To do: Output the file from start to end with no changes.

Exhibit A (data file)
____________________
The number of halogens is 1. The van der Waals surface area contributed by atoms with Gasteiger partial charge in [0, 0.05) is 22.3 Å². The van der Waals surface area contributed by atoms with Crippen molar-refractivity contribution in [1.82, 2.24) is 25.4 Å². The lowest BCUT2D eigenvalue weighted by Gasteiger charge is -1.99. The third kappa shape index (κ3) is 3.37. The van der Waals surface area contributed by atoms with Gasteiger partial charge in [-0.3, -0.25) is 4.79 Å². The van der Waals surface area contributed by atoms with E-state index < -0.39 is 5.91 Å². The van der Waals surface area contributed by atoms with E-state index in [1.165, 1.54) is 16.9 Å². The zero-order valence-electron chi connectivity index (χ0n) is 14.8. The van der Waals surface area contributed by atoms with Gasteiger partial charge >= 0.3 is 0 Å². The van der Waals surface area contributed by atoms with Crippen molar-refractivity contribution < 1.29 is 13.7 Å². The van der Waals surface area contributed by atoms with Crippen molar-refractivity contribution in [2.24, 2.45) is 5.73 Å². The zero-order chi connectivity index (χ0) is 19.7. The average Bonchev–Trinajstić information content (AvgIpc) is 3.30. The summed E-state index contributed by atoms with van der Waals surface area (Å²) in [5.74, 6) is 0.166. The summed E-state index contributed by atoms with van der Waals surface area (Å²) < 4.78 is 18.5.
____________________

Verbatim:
The number of halogens is 1. The van der Waals surface area contributed by atoms with Gasteiger partial charge in [0, 0.05) is 22.3 Å². The van der Waals surface area contributed by atoms with Crippen molar-refractivity contribution in [1.82, 2.24) is 25.4 Å². The lowest BCUT2D eigenvalue weighted by Gasteiger charge is -1.99. The third kappa shape index (κ3) is 3.37. The van der Waals surface area contributed by atoms with Gasteiger partial charge in [-0.3, -0.25) is 4.79 Å². The van der Waals surface area contributed by atoms with E-state index < -0.39 is 5.91 Å². The van der Waals surface area contributed by atoms with E-state index in [1.165, 1.54) is 16.9 Å². The zero-order valence-electron chi connectivity index (χ0n) is 14.8. The van der Waals surface area contributed by atoms with Gasteiger partial charge >= 0.3 is 0 Å². The van der Waals surface area contributed by atoms with Crippen molar-refractivity contribution < 1.29 is 13.7 Å². The van der Waals surface area contributed by atoms with Crippen molar-refractivity contribution in [2.24, 2.45) is 5.73 Å². The zero-order chi connectivity index (χ0) is 19.7. The average Bonchev–Trinajstić information content (AvgIpc) is 3.30. The summed E-state index contributed by atoms with van der Waals surface area (Å²) in [5.74, 6) is 0.166. The summed E-state index contributed by atoms with van der Waals surface area (Å²) < 4.78 is 18.5.